An officer who uses more force than policy allows is said to have used excessive force and may be guilty of police brutality, the excessive and lawless use of police force. Police officers are often seen as a thin blue line of protection between criminals and law-abiding citizens, but when they use excessive force, they cross the line and become criminals. Police brutality damages the image of law enforcement as well as the justice system. It leads to loss of trust in the policemen, which then creates a gap between them and people in the community.
According to the early policing principles imported from 19th century England, it is the lack of centralized control which forms a corruption in America when opportunities of bribery were widespread. Police reforms from the 1930s to the 1950s sought to establish professionalism among police forces by introducing military-like command and higher performance standards. Not everyone agrees with this type of procedure when critics see the March 1991 beating of Rodney King by officers of Los Angeles Police Department which used professional policing. From Rodney King beating in 1991 through the O.J. Simpson trial, the rift has widened the threatening racial discrimination.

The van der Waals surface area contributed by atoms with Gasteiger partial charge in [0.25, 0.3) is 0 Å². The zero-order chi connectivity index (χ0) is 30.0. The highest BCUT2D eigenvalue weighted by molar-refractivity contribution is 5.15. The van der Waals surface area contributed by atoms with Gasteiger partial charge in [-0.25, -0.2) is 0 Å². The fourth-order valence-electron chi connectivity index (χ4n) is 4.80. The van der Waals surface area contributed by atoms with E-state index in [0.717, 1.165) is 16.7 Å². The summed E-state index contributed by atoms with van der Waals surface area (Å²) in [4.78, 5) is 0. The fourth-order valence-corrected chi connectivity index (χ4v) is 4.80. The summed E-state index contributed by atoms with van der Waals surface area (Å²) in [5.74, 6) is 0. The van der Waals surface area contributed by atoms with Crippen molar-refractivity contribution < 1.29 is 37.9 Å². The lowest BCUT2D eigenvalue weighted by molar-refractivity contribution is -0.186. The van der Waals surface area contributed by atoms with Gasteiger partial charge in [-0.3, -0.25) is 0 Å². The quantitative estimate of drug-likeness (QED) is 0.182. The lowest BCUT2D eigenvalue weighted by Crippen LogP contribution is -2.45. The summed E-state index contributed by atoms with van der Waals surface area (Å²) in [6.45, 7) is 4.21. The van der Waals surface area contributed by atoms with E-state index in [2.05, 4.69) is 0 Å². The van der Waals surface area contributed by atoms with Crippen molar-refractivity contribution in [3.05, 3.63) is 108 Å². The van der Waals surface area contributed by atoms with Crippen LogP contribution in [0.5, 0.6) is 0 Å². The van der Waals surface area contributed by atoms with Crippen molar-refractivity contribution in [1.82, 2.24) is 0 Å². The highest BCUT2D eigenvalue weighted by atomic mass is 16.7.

The reasons for the gap are complex and deep. According to the experts, it is based on the nation's painful racial history. The current practice of racial profiling, where skin color is a criterion to pull over a driver is ongoing today. For instance, when Reggie Miller, who is Black, had been ordered to pull over by a Nashville police officer for driving with expired tags, had suffered chronic back problems as a result of the beating. It was about 8:40 p.m. when he was shot on his chest and ordered him to lie face down on the ground. Within couple of minutes the officer, who didn't have a chance to identify himself, called for backup. Suddenly Miller found himself as a cushion using his body from five police officers that had...
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